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The Psychological Power of a Written Financial Plan Thumbnail

The Psychological Power of a Written Financial Plan

Melissa A. Seamon, CFP® 

Senior Financial Advisor

It is safe to say that most people have a complicated relationship with money. Instead of being rational about money, they often devise rationalizations about how they manage it.

For example, they know it’s important to live within their means, but they always have a good reason for why they don’t. They understand the importance of setting aside something from every paycheck, but they convince themselves they’ll start doing it with the next paycheck. They know they should have a financial plan to help guide their decisions, but it never gets done. Managing money is similar to losing weight – good intentions, but hard to do. 

As a result, most financial decisions are guided by emotions, often leading to spending too much out of exuberance or recklessness, then feeling guilt or shame. When they eventually think about the future, they’re overcome with anxiety or fear, especially when they realize the passage of time only increases the costs of retirement. So, they avoid thinking about it, creating a vicious cycle of more guilt, shame, anxiety, and avoidance that goes on for years or even decades.

Shockingly, Most Americans Don’t Have a Written Financial Plan

According to Charles Schwab’s 2021 Modern Wealth Survey, only a third of Americans have a written financial plan. Of the two-thirds that don’t have a plan, 42% say they don’t have enough money to require a plan, 19% don’t have the time to plan, and 22% say financial planning is too complicated.

For the majority of Americans who have no plan, the path they take or decisions they make are of no consequence to them because they are more likely to focus on the here and now. When they do try to focus on the future, they lack confidence in their decisions because they have no guideposts to steer them in the right direction. So, they do nothing.

Contrary to public opinion, it’s relatively easy to turn the tide in your favor.

It Starts with a Clear Vision of the Future

You don’t have to be wealthy to have a ‘wealth mindset.’ It’s more about having a clear vision of your life ambition and understanding what a good life looks and feels like when you achieve it. A wealth mindset is not based on having more money. It’s based on knowing how much money you need to create your vision of a good life.

Having Clearly Defined Goals Brings Clarity to Your Financial Decisions

When your vision for your future is translated into goals, you can then put the math to it, develop a plan and create strategies that will help you build and preserve your wealth. When clearly defined—with costs and timelines—your goals become your motivation. From then on, you will be able to bring clarity to every financial decision. For example, if what you are proposing to do doesn’t help get you closer to your goals, then you don’t do it or choose another option. Alternatively, if a decision you make will detract you from getting closer to your goals, you don’t make it. For a family, having shared goals makes it easier for everyone to agree on critical financial decisions.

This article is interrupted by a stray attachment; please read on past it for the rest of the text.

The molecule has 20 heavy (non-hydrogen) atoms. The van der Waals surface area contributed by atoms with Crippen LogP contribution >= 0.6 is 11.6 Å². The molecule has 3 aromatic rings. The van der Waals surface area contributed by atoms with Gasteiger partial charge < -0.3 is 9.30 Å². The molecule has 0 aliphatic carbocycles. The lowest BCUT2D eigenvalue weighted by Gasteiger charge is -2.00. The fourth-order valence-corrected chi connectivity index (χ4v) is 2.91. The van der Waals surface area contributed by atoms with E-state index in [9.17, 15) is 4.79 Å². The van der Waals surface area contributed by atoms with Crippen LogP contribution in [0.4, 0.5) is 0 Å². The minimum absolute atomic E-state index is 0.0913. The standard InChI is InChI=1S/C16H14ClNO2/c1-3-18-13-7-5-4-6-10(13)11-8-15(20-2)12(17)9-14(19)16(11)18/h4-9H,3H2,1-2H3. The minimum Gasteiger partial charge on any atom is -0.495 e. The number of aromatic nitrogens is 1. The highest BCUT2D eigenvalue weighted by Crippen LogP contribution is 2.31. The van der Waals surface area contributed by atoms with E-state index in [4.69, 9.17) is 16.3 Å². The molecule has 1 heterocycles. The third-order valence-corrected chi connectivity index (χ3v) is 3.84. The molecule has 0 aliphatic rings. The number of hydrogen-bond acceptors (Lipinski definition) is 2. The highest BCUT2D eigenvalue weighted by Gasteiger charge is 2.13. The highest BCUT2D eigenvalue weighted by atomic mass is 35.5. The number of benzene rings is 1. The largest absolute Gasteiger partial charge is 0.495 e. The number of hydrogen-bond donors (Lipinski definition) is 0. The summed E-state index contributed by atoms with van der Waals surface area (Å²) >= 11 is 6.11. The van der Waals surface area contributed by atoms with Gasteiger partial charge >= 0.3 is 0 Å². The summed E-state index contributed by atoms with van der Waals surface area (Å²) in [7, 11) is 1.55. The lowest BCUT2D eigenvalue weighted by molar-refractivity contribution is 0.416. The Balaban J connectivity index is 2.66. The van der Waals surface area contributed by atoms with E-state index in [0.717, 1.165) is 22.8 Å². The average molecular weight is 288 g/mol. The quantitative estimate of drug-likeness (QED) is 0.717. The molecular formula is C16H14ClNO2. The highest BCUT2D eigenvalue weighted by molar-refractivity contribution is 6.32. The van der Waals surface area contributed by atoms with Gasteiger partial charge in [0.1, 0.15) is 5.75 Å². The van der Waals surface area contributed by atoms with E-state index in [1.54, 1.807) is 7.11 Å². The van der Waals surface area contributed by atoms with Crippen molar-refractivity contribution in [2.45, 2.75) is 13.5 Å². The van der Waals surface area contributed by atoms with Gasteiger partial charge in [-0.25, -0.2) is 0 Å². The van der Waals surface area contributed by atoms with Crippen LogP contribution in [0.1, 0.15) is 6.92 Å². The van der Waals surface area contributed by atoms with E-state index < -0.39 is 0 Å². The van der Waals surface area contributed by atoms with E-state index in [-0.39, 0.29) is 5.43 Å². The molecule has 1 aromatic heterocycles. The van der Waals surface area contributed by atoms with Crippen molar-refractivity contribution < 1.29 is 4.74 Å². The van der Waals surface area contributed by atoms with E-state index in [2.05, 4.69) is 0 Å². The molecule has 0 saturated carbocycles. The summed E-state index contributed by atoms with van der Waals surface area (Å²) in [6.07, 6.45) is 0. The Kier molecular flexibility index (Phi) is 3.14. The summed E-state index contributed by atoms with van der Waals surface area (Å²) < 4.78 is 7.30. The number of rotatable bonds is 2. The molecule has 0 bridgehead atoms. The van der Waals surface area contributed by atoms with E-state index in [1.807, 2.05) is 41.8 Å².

Having a Plan Helps You Make Sound Investment Decisions with Confidence

Having clearly defined goals and a financial plan to achieve them will instill confidence when making investment decisions. Studies show that those who strictly adhere to a long-term strategy generally outperform those who don’t. If you have clear objectives and a well-conceived, long-term investment strategy, you are more likely to adhere to it, thereby avoiding the costly behavioral mistakes that plague many investors, such as trying to time the market or fleeing from it when it declines.

When you have a plan and a long-term approach to your investing, you are more likely to stay focused on your objectives and ignore the short-term fluctuations of the market, which are normal and essential for achieving long-term gains. Instead of allowing your emotions to guide your decisions, you allow your strategy to dictate them.

A Financial Plan Will Help You Get Through Difficult Times

If you have clear objectives and a plan to achieve them, you will have an easier time staying the course when the world around you is spiraling out of control. Adverse conditions such as high inflation, rising interest rates, and market declines are factored into your plan, so all you need to do is stay focused on your objectives. With a plan, it’s easier to make the necessary adjustments to keep you on course.

A Qualified Financial Advisor Can Instill Confidence in Your Plan

When creating a financial plan, it helps to seek the guidance of a qualified, independent financial advisor who can bring objectivity and expertise to developing a plan based on your goals, priorities, and vision for the future. More importantly, a good financial advisor will help you be accountable for your goals and plan, helping you to avoid costly mistakes while helping you smooth out the bumps in the road.

If you are in need of a financial ally like this, please visit our website, or call us to learn more about our services to see if Gardey Financial Advisors could be a good match. We best serve clients looking for exceptional client service, who value a long-term partnership, and have a minimum of $500,000 in investable assets.

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